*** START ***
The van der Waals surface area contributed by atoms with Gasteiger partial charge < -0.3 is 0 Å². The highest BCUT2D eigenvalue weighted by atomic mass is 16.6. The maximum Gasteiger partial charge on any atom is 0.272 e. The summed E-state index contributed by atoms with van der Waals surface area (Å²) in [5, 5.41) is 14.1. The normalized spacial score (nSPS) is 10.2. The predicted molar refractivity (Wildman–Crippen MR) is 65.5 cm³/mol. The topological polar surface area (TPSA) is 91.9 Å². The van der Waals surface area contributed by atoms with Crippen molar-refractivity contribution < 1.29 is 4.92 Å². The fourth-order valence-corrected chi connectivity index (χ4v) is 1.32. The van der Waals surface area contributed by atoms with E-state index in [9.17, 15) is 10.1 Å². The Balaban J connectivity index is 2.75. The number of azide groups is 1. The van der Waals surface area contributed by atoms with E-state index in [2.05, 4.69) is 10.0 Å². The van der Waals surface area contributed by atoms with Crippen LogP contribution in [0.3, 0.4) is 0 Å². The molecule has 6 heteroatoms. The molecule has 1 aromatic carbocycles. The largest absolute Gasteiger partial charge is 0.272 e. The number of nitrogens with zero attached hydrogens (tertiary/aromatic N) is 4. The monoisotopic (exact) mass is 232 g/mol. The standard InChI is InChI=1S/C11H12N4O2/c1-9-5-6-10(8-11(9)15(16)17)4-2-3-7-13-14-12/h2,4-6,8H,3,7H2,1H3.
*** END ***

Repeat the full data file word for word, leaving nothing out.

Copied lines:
The van der Waals surface area contributed by atoms with Gasteiger partial charge < -0.3 is 0 Å². The highest BCUT2D eigenvalue weighted by atomic mass is 16.6. The maximum Gasteiger partial charge on any atom is 0.272 e. The summed E-state index contributed by atoms with van der Waals surface area (Å²) in [5, 5.41) is 14.1. The normalized spacial score (nSPS) is 10.2. The predicted molar refractivity (Wildman–Crippen MR) is 65.5 cm³/mol. The topological polar surface area (TPSA) is 91.9 Å². The van der Waals surface area contributed by atoms with Crippen molar-refractivity contribution < 1.29 is 4.92 Å². The fourth-order valence-corrected chi connectivity index (χ4v) is 1.32. The van der Waals surface area contributed by atoms with E-state index in [9.17, 15) is 10.1 Å². The Balaban J connectivity index is 2.75. The number of azide groups is 1. The van der Waals surface area contributed by atoms with E-state index in [2.05, 4.69) is 10.0 Å². The van der Waals surface area contributed by atoms with Crippen LogP contribution in [0.3, 0.4) is 0 Å². The molecule has 6 heteroatoms. The molecule has 1 aromatic carbocycles. The largest absolute Gasteiger partial charge is 0.272 e. The number of nitrogens with zero attached hydrogens (tertiary/aromatic N) is 4. The monoisotopic (exact) mass is 232 g/mol. The standard InChI is InChI=1S/C11H12N4O2/c1-9-5-6-10(8-11(9)15(16)17)4-2-3-7-13-14-12/h2,4-6,8H,3,7H2,1H3.